My respected teacher Allamah Husain Noori narrates in ‘Darus Salaam’, that Allamah Sayyed Ali b. Hasan al Husainee Isfahani told him that: When my father died in Isfahan, I was studying in the Theological School (Hawza) in Najaf. The pending works of my father, which were to be fulfilled, were assigned to the care of my brothers, regarding which I was not aware. Seven months after my fathers death my mother died too. She was brought to Najaf and buried there. One day I dreamt that I was seated in a room. Suddenly my father entered therein. I got up as a sign of respect and saluted him. He sat with me and listened carefully to my conversation. I was aware that he had died, and so I asked him as to how did he reach there when he had died in Isfahan. He replied, “After people buried me, I was shifted here in Najaf, and now this has become the place of my dwelling.”
Then I asked him whether my deceased mother was with him. He replied in the negative, which made me shiver. He then replied that she too was in Najaf, but at a different place. I then concluded that my father was a Scholar (Aalim), and that a Scholar’s status was more than an ordinary man.
Then I asked him about himself and he said that, “Formerly I was in deep trouble and faced many difficulties. But praise be to Allah, the trouble is now eased, and I am in peace.” I was surprised and asked him the reason for it. He replied, “I owed some amount to Haji Ridha, the son of Aqa Baba, but I died and hence was punished because of it.” I woke up from my dream and thought over. I then wrote a letter to my brother who looked after the property of my father.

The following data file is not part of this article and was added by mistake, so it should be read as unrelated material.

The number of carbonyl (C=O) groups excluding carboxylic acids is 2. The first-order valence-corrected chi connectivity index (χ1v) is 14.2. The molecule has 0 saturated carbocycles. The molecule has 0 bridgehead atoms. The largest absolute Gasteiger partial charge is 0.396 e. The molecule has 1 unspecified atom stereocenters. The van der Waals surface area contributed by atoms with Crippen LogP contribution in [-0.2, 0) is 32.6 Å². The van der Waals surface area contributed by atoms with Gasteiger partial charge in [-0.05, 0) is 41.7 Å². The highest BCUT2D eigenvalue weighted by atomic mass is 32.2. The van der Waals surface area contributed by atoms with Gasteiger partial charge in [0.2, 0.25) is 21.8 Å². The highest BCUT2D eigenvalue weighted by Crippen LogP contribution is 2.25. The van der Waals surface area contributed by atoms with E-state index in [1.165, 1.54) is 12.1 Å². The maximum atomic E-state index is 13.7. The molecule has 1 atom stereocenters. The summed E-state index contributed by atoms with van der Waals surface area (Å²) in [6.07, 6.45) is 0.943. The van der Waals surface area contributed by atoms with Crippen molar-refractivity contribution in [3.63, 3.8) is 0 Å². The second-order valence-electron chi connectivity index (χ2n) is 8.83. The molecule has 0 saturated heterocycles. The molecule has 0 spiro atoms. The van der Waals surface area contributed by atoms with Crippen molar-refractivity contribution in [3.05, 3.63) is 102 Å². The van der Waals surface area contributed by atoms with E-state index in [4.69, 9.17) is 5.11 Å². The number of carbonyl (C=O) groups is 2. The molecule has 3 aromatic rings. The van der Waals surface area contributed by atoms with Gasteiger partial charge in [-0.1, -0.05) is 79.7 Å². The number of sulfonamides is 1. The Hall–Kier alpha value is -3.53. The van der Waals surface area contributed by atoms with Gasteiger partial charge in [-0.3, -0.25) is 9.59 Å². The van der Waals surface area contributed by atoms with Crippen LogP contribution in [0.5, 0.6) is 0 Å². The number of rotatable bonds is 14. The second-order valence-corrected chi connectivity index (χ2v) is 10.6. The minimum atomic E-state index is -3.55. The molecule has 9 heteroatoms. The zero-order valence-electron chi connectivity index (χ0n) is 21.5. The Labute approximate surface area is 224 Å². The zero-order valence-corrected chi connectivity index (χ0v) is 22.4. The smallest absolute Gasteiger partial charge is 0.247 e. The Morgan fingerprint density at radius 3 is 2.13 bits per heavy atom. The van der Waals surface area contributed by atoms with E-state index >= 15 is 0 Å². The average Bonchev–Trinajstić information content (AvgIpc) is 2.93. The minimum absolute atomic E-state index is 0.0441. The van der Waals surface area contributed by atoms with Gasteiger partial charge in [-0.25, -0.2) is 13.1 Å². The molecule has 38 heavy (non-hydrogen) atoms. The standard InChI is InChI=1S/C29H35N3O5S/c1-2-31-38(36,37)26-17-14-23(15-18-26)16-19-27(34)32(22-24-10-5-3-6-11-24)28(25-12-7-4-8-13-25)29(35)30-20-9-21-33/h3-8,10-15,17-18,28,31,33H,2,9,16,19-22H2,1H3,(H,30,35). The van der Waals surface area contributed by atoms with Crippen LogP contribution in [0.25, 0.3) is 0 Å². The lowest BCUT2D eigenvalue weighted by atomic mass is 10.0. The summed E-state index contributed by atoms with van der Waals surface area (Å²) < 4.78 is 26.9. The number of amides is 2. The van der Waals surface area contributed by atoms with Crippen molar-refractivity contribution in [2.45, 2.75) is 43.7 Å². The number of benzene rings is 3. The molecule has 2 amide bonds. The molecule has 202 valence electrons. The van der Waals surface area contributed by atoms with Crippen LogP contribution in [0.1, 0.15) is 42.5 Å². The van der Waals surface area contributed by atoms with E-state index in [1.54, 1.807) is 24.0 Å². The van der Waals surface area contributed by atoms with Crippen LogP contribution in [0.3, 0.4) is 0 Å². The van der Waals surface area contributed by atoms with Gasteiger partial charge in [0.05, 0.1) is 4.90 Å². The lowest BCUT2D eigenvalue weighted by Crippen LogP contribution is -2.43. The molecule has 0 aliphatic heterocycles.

I wrote to him the whole incident, and requested him to find in the records of the book of loans (of my father) if any amount was due to Haji Ridha. After some days my brother wrote back that he had searched in the creditor’s register, but could not find any outstanding amount due to Haji Ridha, I wrote back to him to go personally to the said person and ask him. After some days my brother wrote back that he visited Haji Ridha. He said that he owed 18 tumans to our father, but had no witness for it except Allah. He said that after the demise of our father, he had asked my brother if his name was written in the creditor’s register but he said no.
He thought to himself that if he claimed the amount he had no witness for it. He relied on our father that he would surely have written it in his register, but when his name was not found he thought that he must have to record it. When my brother tried to repay him the amount, he refused to accept the money and said that he had forgiven our father, and freed him from the loan, which he had owed him.